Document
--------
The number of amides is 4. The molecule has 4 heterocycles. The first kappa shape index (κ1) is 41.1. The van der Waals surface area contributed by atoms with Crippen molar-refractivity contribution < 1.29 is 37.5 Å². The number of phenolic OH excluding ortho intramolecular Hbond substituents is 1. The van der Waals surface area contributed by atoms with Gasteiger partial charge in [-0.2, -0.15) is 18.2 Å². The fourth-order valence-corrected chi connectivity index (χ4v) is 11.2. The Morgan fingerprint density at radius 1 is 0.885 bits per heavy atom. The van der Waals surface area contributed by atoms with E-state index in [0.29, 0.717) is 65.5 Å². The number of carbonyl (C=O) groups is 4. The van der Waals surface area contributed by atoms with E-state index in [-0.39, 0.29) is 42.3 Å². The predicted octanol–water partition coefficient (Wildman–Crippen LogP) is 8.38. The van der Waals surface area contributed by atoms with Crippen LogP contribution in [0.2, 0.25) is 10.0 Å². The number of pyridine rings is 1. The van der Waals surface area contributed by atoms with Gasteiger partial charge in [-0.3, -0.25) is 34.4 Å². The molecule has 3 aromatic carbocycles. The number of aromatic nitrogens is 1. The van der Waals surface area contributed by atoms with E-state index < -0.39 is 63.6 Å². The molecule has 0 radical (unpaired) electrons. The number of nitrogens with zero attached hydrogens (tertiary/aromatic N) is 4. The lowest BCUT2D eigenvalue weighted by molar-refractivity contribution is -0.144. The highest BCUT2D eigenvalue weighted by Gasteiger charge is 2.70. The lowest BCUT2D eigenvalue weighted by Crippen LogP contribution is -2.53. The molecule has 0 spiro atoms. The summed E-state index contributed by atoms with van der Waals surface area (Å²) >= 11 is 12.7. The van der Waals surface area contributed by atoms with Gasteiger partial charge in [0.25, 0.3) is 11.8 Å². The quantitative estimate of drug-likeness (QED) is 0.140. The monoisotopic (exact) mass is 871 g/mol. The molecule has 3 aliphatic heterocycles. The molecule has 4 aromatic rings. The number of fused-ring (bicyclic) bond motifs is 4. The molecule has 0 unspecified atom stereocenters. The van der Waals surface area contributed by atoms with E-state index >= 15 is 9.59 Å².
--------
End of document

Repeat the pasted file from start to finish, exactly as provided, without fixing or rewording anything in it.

The number of amides is 4. The molecule has 4 heterocycles. The first kappa shape index (κ1) is 41.1. The van der Waals surface area contributed by atoms with Crippen molar-refractivity contribution < 1.29 is 37.5 Å². The number of phenolic OH excluding ortho intramolecular Hbond substituents is 1. The van der Waals surface area contributed by atoms with Gasteiger partial charge in [-0.2, -0.15) is 18.2 Å². The fourth-order valence-corrected chi connectivity index (χ4v) is 11.2. The Morgan fingerprint density at radius 1 is 0.885 bits per heavy atom. The van der Waals surface area contributed by atoms with E-state index in [0.29, 0.717) is 65.5 Å². The number of carbonyl (C=O) groups is 4. The van der Waals surface area contributed by atoms with E-state index in [-0.39, 0.29) is 42.3 Å². The predicted octanol–water partition coefficient (Wildman–Crippen LogP) is 8.38. The van der Waals surface area contributed by atoms with Crippen LogP contribution in [0.2, 0.25) is 10.0 Å². The number of pyridine rings is 1. The van der Waals surface area contributed by atoms with Gasteiger partial charge in [-0.3, -0.25) is 34.4 Å². The molecule has 3 aromatic carbocycles. The number of aromatic nitrogens is 1. The van der Waals surface area contributed by atoms with E-state index < -0.39 is 63.6 Å². The molecule has 0 radical (unpaired) electrons. The number of nitrogens with zero attached hydrogens (tertiary/aromatic N) is 4. The lowest BCUT2D eigenvalue weighted by molar-refractivity contribution is -0.144. The highest BCUT2D eigenvalue weighted by Gasteiger charge is 2.70. The lowest BCUT2D eigenvalue weighted by Crippen LogP contribution is -2.53. The molecule has 0 spiro atoms. The summed E-state index contributed by atoms with van der Waals surface area (Å²) >= 11 is 12.7. The van der Waals surface area contributed by atoms with Gasteiger partial charge in [0.25, 0.3) is 11.8 Å². The quantitative estimate of drug-likeness (QED) is 0.140. The monoisotopic (exact) mass is 871 g/mol. The molecule has 3 aliphatic heterocycles. The molecule has 4 aromatic rings. The number of fused-ring (bicyclic) bond motifs is 4. The molecule has 0 unspecified atom stereocenters. The van der Waals surface area contributed by atoms with E-state index >= 15 is 9.59 Å².